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Tulane professor flying high with new bird lecture series

January 08, 2019 9:30 AM


Barri Bronston

Professor Emeritus Bruce Fleury conducted some of his dissertation research at a pond in a St. Martinville, Louisiana crawfish farm filled with herons and egrets.


From the woodpecker and the parrot to the falcon and the dove, birds are among the most fascinating creatures on the planet.

As Tulane biologist and birding expert Bruce Fleury says, “Birds are phenomenally interesting—and often extremely surprising—in their biology, physiology, aerodynamics and their multifaceted behavioral adaptations.”

Of course, Fleury, now senior professor of the practice emeritus in Tulane's Department of Ecology and Evolutionary Biology, has much more to say on the topic — so much so that he's developed a 12-part lecture series that even the most novice bird watcher will find both insightful and entertaining.

Birds are much more intelligent than we ever imagined. New research is teaching us extraordinary things about the life of birds —things that can change forever how you see these beautiful creatures."

Professor Emeritus Bruce Fleury

Titled The Scientific Wonder of Birds and produced by the Teaching Company for The Great Courses series, the class is available in DVD and video download formats, and as a bundle with The National Geographic Guide to Birding in North America, which it was designed to complement. The class features such lectures as Birds and Dinosaurs: The Origins of Flight; Bird Songs and Calls: Music with a Message; and Avian Mating: Ladies Choice.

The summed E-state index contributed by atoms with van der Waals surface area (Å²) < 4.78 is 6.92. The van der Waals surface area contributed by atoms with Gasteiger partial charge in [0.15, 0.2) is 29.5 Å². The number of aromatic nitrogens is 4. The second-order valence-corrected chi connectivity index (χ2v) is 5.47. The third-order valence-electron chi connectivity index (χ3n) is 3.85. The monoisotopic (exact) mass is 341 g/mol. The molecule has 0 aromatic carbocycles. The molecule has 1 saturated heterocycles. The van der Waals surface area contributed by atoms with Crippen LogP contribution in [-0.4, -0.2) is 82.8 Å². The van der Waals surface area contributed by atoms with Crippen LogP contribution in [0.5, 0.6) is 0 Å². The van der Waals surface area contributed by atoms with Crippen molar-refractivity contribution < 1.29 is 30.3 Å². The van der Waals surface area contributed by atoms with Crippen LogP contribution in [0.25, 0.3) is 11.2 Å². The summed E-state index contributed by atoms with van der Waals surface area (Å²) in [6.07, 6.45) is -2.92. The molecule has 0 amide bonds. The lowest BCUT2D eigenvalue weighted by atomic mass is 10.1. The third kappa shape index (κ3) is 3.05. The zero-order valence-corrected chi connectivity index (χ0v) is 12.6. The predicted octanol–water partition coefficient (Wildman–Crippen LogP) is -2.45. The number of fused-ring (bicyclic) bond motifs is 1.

This is the second lecture series Fleury has done for The Teaching Company, which recruits from the top 1 percent of college faculty worldwide. His earlier series is titled Mysteries of the Microscopic World, a history of diseases and their coevolution with humans, covering such topics as the Black Death, germ theory, the 1918 flu epidemic and germ warfare.

Of the birding series, Fleury said it was a formidable task to boil down 48 hours of ornithology lectures into twelve half-hour lectures, while also making it accessible to a general audience, a task made more challenging by his ongoing struggles with Parkinson’s disease.

He said the producers played down his stock-in-trade classroom humor for his first course, “But the reviewers really liked the odd quip or two", he said, "so this time they took off the leash and let me be more myself. I had some fun doing it, and initial reviews are very good. It looks like a winner.”

Said one reviewer, “This is an ornithology course for all level of birders. If you are a novice birder you won't be a novice after Dr. Fleury's marvelous course. If you are an advanced birdwatcher, your knowledge of birds will be state-of-the-art after six hours in Dr. F's class.”